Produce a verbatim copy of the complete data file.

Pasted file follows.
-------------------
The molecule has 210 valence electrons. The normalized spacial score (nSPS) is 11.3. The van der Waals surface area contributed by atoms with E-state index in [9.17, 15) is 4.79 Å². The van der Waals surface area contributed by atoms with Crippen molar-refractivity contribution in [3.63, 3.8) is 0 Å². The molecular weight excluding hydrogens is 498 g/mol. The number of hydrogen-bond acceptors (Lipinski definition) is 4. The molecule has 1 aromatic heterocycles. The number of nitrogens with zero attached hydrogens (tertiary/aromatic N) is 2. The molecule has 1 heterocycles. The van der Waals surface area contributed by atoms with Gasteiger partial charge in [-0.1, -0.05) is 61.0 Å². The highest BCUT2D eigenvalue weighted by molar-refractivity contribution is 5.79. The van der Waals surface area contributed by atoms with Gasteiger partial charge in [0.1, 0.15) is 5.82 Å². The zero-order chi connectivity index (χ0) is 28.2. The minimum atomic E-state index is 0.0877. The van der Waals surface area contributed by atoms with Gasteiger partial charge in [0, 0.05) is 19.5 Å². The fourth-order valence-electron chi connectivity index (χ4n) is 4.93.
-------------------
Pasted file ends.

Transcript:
The molecule has 210 valence electrons. The normalized spacial score (nSPS) is 11.3. The van der Waals surface area contributed by atoms with E-state index in [9.17, 15) is 4.79 Å². The van der Waals surface area contributed by atoms with Crippen molar-refractivity contribution in [3.63, 3.8) is 0 Å². The molecular weight excluding hydrogens is 498 g/mol. The number of hydrogen-bond acceptors (Lipinski definition) is 4. The molecule has 1 aromatic heterocycles. The number of nitrogens with zero attached hydrogens (tertiary/aromatic N) is 2. The molecule has 1 heterocycles. The van der Waals surface area contributed by atoms with Gasteiger partial charge in [-0.1, -0.05) is 61.0 Å². The highest BCUT2D eigenvalue weighted by molar-refractivity contribution is 5.79. The van der Waals surface area contributed by atoms with Gasteiger partial charge in [0.1, 0.15) is 5.82 Å². The zero-order chi connectivity index (χ0) is 28.2. The minimum atomic E-state index is 0.0877. The van der Waals surface area contributed by atoms with Gasteiger partial charge in [0, 0.05) is 19.5 Å². The fourth-order valence-electron chi connectivity index (χ4n) is 4.93.